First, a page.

Monday, July 2, 2012

Ep5: Boston Cannoli Rivalry

In Boston's North End, there are two rival cannoli places, Mike's Pastry (the famous one) and Modern Pastry (the other one). While this rivalry is not on the level of, say, the Red Sox/Yankees (or even the Eder’s/Sunset level) it is still notable. It is interesting how alike the two establishments are. In addition to the similarities in their names, take-out boxing techniques and long lines, they both are on Hanover Street, the major strip of Little Italy. But, suffice to say, my taste buds are both feline in nature and among the dearly departed.

Modern Pastry is small, crowded and colorful boutique with an enormous tourist-friendly sign. One or two people work the counter as customers order based on the look of the unlabeled items displayed behind the glass. The big seller is cannoli, which can be ordered with a choice of three fillings (ricotta), three shells (plain, chocolate-dipped and chocolate-covered) and two toppings (chocolate chips of almonds). When you order they select the shell you ordered from the case and take it in the back to fill it, preserving the shell's freshness for longer than if it were prefilled. The ricotta inside my single serving cannolo was subtly sweet, just like most authentic Italian pastry.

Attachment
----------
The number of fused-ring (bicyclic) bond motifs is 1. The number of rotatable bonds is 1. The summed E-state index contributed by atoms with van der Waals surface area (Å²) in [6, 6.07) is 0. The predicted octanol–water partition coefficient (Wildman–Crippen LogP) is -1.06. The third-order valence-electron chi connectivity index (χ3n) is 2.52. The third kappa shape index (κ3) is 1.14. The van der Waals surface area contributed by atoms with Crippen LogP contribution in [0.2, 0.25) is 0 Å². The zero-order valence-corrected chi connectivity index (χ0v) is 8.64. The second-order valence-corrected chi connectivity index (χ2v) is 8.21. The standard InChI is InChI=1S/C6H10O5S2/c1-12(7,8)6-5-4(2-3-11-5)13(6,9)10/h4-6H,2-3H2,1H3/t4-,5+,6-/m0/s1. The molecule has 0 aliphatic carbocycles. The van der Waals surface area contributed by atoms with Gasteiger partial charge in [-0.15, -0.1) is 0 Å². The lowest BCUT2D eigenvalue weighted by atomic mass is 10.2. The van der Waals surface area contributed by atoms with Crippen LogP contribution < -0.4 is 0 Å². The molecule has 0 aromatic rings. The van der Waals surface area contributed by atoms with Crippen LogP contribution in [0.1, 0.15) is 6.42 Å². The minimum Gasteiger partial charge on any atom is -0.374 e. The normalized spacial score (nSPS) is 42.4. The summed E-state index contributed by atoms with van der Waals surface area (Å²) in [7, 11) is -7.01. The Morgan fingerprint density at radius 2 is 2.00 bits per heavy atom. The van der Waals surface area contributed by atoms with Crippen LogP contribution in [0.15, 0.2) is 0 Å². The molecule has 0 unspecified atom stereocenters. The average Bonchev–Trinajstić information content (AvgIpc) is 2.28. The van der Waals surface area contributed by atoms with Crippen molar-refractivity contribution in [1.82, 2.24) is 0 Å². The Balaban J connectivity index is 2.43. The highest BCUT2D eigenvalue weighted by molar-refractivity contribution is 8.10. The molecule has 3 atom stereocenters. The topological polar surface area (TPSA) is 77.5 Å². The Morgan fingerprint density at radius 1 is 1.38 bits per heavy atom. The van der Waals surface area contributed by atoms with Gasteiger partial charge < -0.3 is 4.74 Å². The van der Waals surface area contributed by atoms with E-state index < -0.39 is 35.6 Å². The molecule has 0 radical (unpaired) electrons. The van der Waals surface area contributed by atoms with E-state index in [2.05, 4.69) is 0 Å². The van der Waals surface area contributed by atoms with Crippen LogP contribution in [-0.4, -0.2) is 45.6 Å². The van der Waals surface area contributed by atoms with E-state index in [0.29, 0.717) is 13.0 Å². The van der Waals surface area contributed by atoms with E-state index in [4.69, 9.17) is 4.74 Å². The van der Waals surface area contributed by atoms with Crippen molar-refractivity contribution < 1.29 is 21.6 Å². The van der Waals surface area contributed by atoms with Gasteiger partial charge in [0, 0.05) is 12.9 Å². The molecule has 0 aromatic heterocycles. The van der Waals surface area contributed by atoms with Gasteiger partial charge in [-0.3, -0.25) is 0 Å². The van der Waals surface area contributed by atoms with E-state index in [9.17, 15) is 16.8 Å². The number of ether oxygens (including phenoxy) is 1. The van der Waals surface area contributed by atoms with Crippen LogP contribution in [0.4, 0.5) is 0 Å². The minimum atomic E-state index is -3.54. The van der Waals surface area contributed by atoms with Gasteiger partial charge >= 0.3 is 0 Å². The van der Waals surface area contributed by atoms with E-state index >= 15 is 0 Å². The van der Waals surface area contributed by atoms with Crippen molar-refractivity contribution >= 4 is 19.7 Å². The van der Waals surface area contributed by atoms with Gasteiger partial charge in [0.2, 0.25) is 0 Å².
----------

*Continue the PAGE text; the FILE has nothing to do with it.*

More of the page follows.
Further down the street is the enormous, double-wide, fluorescent-lit storefront of Mike's Pastry. Their wide counters often have four lines at a time, displaying overhead on oversized, laminated images the different varieties of cannoli that are on display for order. The pre-filled shells at Mike’s may be bigger than those at Modern, and they offer a wider variety of options, but the flavor is certainly not an improvement over that of Modern. Like its fast-paced "whaddaya want" service, there is nothing subtle about the cannoli at Mike's Pastry. Their ricotta filling had a sweet creaminess to it which was admittedly tasty, but that’s not the experience I'm seeking when eating cannoli. Their love of and reliance on confectionary sugar is obvious. Still the variety of fillings (amaretto, strawberry, chocolate mousse) do make a customer want to order a bunch to "share" and try them all.

Mike's and Modern are not the only pasticcerias in the North End. Also notable is Bova's, a 24-hour corner bakery that offers a wider selection of items than the other two (including pizza and breads). I received insider information that Bova's was the spot the locals went for shorter lines and superior pastry. I cannot speak for all of the items offered at Bova's, but the sfogliatelle was light years better than those offered at Mike's and Modern, which were both so crunchy I couldn't bring myself to finish them. Bova's was chewy with a doughy middle and crispy edges. Yum yum.

Verdict: If Clemenza tells you to leave the gun, but take the cannoli, grab the box that says Modern.

No comments: